Thanks again,

Yvonne.


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PostPosted: Wed May 20, 2009 11:17 pm 
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Hi Yvonne, another piece of information re. Fredrick Goodwin from Rootsweb .................................

http://freepages.genealogy.rootsweb.anc ... ario9.html

Sgt FREDERICK J GOODWIN RAF 1162826 beloved husband of ADELINE PEACOCK killed on active service September 27 1941, aged 20 years..........................was he only a few weeks married ?

Northbrook


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PostPosted: Thu May 21, 2009 6:01 am 
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Hi,

Thank you for your message.

Yes, Fred and Adeline were only married 2 weeks when he was killed. I believe Adeline remarried sometime after the war ended. She visited Fred's sister many times in England. I have never been able to find her and as the rest of the family have now gone I don't think I will.

Best Wishes,

Yvonne.


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PostPosted: Wed May 27, 2009 11:19 pm 
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Jack Hickman RCMP placing the Mounties flag on the grave of Sergeant Romeo Louis Dubuc, St.Mary`s cemetery Newry.

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Graves of Canadian airmen RL Dubuc pilot and SR Kenny radio officer, killed in action Cooley Mts 1941

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Jack Hickman and his wife June, Kingston Ontario,Canada ................................................

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PostPosted: Thu May 28, 2009 1:57 am 
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Northbrook - that is a lovely gesture by
Mr. Hickman to keep the memory of
R.Louis Dubuc alive.
I hope he and his wife enjoy their holiday.


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PostPosted: Thu May 28, 2009 6:57 am 
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It's really nice to see these picture Northbrook ,and to know that these brave men haven't been forgotten.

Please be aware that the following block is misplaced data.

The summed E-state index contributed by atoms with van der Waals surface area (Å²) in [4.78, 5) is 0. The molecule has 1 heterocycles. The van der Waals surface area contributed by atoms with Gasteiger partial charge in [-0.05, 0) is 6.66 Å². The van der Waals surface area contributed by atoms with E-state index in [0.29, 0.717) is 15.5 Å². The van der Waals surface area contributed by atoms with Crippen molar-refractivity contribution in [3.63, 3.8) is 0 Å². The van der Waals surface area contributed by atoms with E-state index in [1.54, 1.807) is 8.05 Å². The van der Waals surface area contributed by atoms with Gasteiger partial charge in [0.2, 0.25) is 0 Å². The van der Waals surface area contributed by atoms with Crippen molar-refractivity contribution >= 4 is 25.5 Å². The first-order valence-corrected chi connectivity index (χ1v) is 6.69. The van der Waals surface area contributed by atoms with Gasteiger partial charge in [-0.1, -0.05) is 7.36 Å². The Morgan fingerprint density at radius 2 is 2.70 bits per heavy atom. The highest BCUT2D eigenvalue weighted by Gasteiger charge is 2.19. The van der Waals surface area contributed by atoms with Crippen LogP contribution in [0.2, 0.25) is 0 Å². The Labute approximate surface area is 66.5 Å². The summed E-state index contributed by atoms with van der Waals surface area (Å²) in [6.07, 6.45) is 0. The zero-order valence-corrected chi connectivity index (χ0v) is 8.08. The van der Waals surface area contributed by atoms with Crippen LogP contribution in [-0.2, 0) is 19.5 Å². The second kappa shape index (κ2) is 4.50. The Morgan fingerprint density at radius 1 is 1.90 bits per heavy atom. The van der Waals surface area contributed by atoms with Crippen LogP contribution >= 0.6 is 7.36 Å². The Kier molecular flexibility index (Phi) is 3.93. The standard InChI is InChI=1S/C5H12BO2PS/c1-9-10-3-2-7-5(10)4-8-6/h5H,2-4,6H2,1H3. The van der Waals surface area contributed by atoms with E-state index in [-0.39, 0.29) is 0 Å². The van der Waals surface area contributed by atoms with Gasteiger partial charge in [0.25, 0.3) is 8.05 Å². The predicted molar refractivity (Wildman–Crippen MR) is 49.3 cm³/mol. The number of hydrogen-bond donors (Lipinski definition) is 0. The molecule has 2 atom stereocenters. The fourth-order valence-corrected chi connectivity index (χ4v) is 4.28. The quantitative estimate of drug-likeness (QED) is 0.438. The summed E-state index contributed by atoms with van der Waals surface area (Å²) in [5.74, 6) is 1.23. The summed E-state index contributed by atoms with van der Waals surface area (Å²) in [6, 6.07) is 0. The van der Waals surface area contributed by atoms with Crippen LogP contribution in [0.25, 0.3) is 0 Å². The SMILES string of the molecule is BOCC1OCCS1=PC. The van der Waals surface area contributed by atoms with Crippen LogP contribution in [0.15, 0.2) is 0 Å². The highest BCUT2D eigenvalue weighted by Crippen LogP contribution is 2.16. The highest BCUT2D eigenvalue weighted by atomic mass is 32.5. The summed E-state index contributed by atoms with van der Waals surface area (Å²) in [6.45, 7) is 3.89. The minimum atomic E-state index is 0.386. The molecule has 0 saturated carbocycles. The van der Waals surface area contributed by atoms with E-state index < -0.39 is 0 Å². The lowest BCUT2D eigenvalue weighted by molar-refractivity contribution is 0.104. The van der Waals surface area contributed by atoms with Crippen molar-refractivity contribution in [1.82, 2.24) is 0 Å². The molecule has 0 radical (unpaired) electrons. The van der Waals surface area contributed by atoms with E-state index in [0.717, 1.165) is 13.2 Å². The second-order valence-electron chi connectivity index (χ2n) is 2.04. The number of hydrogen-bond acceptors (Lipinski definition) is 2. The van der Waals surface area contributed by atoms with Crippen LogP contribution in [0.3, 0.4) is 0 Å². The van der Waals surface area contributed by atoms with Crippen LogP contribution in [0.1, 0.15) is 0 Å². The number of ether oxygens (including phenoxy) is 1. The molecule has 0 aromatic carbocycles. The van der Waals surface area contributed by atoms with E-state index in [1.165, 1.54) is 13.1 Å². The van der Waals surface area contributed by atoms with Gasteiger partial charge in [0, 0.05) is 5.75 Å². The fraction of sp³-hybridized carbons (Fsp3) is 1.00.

As you know,I met Jack yesterday in the Whistledown..............a lovely man.I believe he is leaving today for Athlone?


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PostPosted: Thu May 28, 2009 9:59 pm 
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Yes Joanne they left today for Longford then Athlone and finally Ennis, I suppose you could say `mission accomplished` the Mounties certainly show great respect for their fallen comrades ...................................................


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PostPosted: Mon Jun 01, 2009 1:12 am 
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Hello Northbrook,

I have a photo of Frederick Goodwin's grave if you would like a copy of it to go with the other two men.

Regards,

Yvonne.


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PostPosted: Mon Jun 01, 2009 8:39 am 
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Yes please Yvonne, I was going to suggest that................you can post it yourself on photobucket or I can do it for you if you like ............... I will send you my email address.


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PostPosted: Mon Jul 06, 2009 10:51 pm 
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Hello Folks,

I sat down tonight to type up some notes on this crash and then discovered this thread. Anyway, I've added a file to my website, the one linked above with crashes of aircraft in Ireland during the 1939-1945 period, note not all were 'crashes', some were just emergency landings.

The link to the file is:
http://www.skynet.ie/~dan/war/ae577.pdf

Hope the link works.